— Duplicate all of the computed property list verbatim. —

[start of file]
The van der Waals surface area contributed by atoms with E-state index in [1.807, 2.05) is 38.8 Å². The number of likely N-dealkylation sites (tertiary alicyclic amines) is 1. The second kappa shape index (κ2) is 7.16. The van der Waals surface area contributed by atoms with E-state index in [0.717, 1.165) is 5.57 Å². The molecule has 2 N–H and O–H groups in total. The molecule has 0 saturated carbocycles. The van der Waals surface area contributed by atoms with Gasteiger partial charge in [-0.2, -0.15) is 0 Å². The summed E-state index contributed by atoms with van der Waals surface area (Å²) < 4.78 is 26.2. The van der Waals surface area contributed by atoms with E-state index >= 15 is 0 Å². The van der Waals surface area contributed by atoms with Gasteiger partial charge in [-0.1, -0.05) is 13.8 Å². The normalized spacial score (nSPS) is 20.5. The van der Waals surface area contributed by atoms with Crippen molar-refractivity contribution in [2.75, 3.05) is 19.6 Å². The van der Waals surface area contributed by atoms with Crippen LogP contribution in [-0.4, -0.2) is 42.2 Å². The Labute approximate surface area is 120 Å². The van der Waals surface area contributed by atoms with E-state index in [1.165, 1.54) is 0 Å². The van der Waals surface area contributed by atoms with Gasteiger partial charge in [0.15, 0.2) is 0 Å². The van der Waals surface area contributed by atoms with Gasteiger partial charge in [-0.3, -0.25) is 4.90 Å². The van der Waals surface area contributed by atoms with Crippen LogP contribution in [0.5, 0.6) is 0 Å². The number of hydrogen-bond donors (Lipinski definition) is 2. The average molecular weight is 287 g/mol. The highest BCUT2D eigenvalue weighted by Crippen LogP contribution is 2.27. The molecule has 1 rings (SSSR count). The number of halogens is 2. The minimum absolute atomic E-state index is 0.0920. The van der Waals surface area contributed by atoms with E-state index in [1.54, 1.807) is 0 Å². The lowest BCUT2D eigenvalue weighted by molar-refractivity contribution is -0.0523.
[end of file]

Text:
The van der Waals surface area contributed by atoms with E-state index in [1.807, 2.05) is 38.8 Å². The number of likely N-dealkylation sites (tertiary alicyclic amines) is 1. The second kappa shape index (κ2) is 7.16. The van der Waals surface area contributed by atoms with E-state index in [0.717, 1.165) is 5.57 Å². The molecule has 2 N–H and O–H groups in total. The molecule has 0 saturated carbocycles. The van der Waals surface area contributed by atoms with Gasteiger partial charge in [-0.2, -0.15) is 0 Å². The summed E-state index contributed by atoms with van der Waals surface area (Å²) < 4.78 is 26.2. The van der Waals surface area contributed by atoms with E-state index >= 15 is 0 Å². The van der Waals surface area contributed by atoms with Gasteiger partial charge in [-0.1, -0.05) is 13.8 Å². The normalized spacial score (nSPS) is 20.5. The van der Waals surface area contributed by atoms with Crippen molar-refractivity contribution in [2.75, 3.05) is 19.6 Å². The van der Waals surface area contributed by atoms with Crippen LogP contribution in [-0.4, -0.2) is 42.2 Å². The Labute approximate surface area is 120 Å². The van der Waals surface area contributed by atoms with E-state index in [1.165, 1.54) is 0 Å². The van der Waals surface area contributed by atoms with Gasteiger partial charge in [0.15, 0.2) is 0 Å². The van der Waals surface area contributed by atoms with Gasteiger partial charge in [-0.3, -0.25) is 4.90 Å². The van der Waals surface area contributed by atoms with Crippen LogP contribution in [0.5, 0.6) is 0 Å². The number of hydrogen-bond donors (Lipinski definition) is 2. The average molecular weight is 287 g/mol. The highest BCUT2D eigenvalue weighted by Crippen LogP contribution is 2.27. The molecule has 1 rings (SSSR count). The number of halogens is 2. The minimum absolute atomic E-state index is 0.0920. The van der Waals surface area contributed by atoms with E-state index in [1.54, 1.807) is 0 Å². The lowest BCUT2D eigenvalue weighted by molar-refractivity contribution is -0.0523.